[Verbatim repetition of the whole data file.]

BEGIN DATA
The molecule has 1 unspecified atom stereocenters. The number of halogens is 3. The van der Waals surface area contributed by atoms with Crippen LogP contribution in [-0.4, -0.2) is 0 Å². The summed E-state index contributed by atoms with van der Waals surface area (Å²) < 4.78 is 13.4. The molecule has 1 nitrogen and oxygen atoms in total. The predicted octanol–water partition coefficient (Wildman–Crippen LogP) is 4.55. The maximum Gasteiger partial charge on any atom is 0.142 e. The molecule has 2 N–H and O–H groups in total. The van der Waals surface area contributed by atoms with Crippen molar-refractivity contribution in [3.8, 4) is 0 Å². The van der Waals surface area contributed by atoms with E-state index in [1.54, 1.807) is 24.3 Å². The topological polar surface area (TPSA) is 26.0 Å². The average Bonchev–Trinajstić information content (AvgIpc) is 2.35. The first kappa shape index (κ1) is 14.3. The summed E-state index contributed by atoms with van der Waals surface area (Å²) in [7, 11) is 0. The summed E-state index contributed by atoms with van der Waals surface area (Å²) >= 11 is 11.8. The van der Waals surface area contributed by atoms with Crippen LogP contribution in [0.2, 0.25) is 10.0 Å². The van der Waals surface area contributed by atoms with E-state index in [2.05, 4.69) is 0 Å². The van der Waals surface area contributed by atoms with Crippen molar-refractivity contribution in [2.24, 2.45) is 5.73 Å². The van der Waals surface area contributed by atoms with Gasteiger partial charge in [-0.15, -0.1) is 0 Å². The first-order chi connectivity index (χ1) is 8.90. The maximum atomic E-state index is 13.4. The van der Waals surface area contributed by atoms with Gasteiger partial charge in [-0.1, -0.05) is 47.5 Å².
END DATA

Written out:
The molecule has 1 unspecified atom stereocenters. The number of halogens is 3. The van der Waals surface area contributed by atoms with Crippen LogP contribution in [-0.4, -0.2) is 0 Å². The summed E-state index contributed by atoms with van der Waals surface area (Å²) < 4.78 is 13.4. The molecule has 1 nitrogen and oxygen atoms in total. The predicted octanol–water partition coefficient (Wildman–Crippen LogP) is 4.55. The maximum Gasteiger partial charge on any atom is 0.142 e. The molecule has 2 N–H and O–H groups in total. The van der Waals surface area contributed by atoms with Crippen molar-refractivity contribution in [3.8, 4) is 0 Å². The van der Waals surface area contributed by atoms with E-state index in [1.54, 1.807) is 24.3 Å². The topological polar surface area (TPSA) is 26.0 Å². The average Bonchev–Trinajstić information content (AvgIpc) is 2.35. The first kappa shape index (κ1) is 14.3. The summed E-state index contributed by atoms with van der Waals surface area (Å²) in [7, 11) is 0. The summed E-state index contributed by atoms with van der Waals surface area (Å²) >= 11 is 11.8. The van der Waals surface area contributed by atoms with Crippen LogP contribution in [0.2, 0.25) is 10.0 Å². The van der Waals surface area contributed by atoms with E-state index in [2.05, 4.69) is 0 Å². The van der Waals surface area contributed by atoms with Crippen molar-refractivity contribution in [2.24, 2.45) is 5.73 Å². The van der Waals surface area contributed by atoms with Gasteiger partial charge in [-0.15, -0.1) is 0 Å². The first-order chi connectivity index (χ1) is 8.90. The maximum atomic E-state index is 13.4. The van der Waals surface area contributed by atoms with Gasteiger partial charge in [-0.1, -0.05) is 47.5 Å².